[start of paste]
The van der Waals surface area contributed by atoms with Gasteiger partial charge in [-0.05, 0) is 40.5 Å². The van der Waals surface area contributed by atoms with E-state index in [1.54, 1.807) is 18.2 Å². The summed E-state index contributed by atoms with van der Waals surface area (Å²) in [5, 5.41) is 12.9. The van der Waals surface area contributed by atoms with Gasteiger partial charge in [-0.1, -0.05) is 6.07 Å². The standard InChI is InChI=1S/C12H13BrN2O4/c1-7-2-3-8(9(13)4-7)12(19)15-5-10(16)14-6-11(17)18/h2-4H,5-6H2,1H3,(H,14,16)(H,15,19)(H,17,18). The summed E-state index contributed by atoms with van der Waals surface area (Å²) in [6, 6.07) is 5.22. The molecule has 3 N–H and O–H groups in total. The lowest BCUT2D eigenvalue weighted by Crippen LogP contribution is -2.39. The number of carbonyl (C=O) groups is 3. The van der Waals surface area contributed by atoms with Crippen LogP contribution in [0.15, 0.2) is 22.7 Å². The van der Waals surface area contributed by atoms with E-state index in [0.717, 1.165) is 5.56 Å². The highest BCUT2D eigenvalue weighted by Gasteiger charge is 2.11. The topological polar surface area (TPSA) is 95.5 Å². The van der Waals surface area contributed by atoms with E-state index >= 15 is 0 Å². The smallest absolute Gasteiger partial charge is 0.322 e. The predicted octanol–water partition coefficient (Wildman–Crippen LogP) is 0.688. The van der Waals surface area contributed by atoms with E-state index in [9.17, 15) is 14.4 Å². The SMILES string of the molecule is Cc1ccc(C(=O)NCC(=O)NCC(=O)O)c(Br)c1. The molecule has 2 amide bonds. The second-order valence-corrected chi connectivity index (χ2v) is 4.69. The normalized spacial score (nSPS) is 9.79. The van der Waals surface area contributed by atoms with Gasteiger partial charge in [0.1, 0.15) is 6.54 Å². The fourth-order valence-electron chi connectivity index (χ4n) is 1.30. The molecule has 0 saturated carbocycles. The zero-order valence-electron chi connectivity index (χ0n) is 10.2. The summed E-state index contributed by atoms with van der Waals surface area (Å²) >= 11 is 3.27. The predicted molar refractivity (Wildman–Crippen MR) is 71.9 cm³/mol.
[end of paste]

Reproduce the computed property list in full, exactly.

The van der Waals surface area contributed by atoms with Gasteiger partial charge in [-0.05, 0) is 40.5 Å². The van der Waals surface area contributed by atoms with E-state index in [1.54, 1.807) is 18.2 Å². The summed E-state index contributed by atoms with van der Waals surface area (Å²) in [5, 5.41) is 12.9. The van der Waals surface area contributed by atoms with Gasteiger partial charge in [-0.1, -0.05) is 6.07 Å². The standard InChI is InChI=1S/C12H13BrN2O4/c1-7-2-3-8(9(13)4-7)12(19)15-5-10(16)14-6-11(17)18/h2-4H,5-6H2,1H3,(H,14,16)(H,15,19)(H,17,18). The summed E-state index contributed by atoms with van der Waals surface area (Å²) in [6, 6.07) is 5.22. The molecule has 3 N–H and O–H groups in total. The lowest BCUT2D eigenvalue weighted by Crippen LogP contribution is -2.39. The number of carbonyl (C=O) groups is 3. The van der Waals surface area contributed by atoms with Crippen LogP contribution in [0.15, 0.2) is 22.7 Å². The van der Waals surface area contributed by atoms with E-state index in [0.717, 1.165) is 5.56 Å². The highest BCUT2D eigenvalue weighted by Gasteiger charge is 2.11. The topological polar surface area (TPSA) is 95.5 Å². The van der Waals surface area contributed by atoms with E-state index >= 15 is 0 Å². The smallest absolute Gasteiger partial charge is 0.322 e. The predicted octanol–water partition coefficient (Wildman–Crippen LogP) is 0.688. The van der Waals surface area contributed by atoms with E-state index in [9.17, 15) is 14.4 Å². The SMILES string of the molecule is Cc1ccc(C(=O)NCC(=O)NCC(=O)O)c(Br)c1. The molecule has 2 amide bonds. The second-order valence-corrected chi connectivity index (χ2v) is 4.69. The normalized spacial score (nSPS) is 9.79. The van der Waals surface area contributed by atoms with Gasteiger partial charge in [0.1, 0.15) is 6.54 Å². The fourth-order valence-electron chi connectivity index (χ4n) is 1.30. The molecule has 0 saturated carbocycles. The zero-order valence-electron chi connectivity index (χ0n) is 10.2. The summed E-state index contributed by atoms with van der Waals surface area (Å²) >= 11 is 3.27. The predicted molar refractivity (Wildman–Crippen MR) is 71.9 cm³/mol.